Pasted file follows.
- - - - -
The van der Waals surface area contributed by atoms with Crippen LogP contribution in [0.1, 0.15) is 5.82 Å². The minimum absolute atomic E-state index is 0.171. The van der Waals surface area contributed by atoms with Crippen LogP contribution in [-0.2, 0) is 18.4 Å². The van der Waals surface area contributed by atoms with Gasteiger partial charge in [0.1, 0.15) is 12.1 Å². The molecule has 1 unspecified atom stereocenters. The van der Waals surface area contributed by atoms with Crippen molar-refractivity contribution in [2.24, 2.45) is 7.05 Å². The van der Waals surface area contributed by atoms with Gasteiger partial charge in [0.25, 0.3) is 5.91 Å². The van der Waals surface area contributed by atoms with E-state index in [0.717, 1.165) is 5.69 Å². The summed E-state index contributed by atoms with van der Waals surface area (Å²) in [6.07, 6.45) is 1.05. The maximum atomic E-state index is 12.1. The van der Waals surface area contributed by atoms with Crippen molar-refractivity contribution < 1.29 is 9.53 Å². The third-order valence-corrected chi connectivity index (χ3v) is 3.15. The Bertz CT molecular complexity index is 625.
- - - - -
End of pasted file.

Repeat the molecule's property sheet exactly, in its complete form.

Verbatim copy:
The van der Waals surface area contributed by atoms with Crippen LogP contribution in [0.1, 0.15) is 5.82 Å². The minimum absolute atomic E-state index is 0.171. The van der Waals surface area contributed by atoms with Crippen LogP contribution in [-0.2, 0) is 18.4 Å². The van der Waals surface area contributed by atoms with Gasteiger partial charge in [0.1, 0.15) is 12.1 Å². The molecule has 1 unspecified atom stereocenters. The van der Waals surface area contributed by atoms with Crippen molar-refractivity contribution in [2.24, 2.45) is 7.05 Å². The van der Waals surface area contributed by atoms with Gasteiger partial charge in [0.25, 0.3) is 5.91 Å². The van der Waals surface area contributed by atoms with E-state index in [0.717, 1.165) is 5.69 Å². The summed E-state index contributed by atoms with van der Waals surface area (Å²) in [6.07, 6.45) is 1.05. The maximum atomic E-state index is 12.1. The van der Waals surface area contributed by atoms with Crippen molar-refractivity contribution < 1.29 is 9.53 Å². The third-order valence-corrected chi connectivity index (χ3v) is 3.15. The Bertz CT molecular complexity index is 625.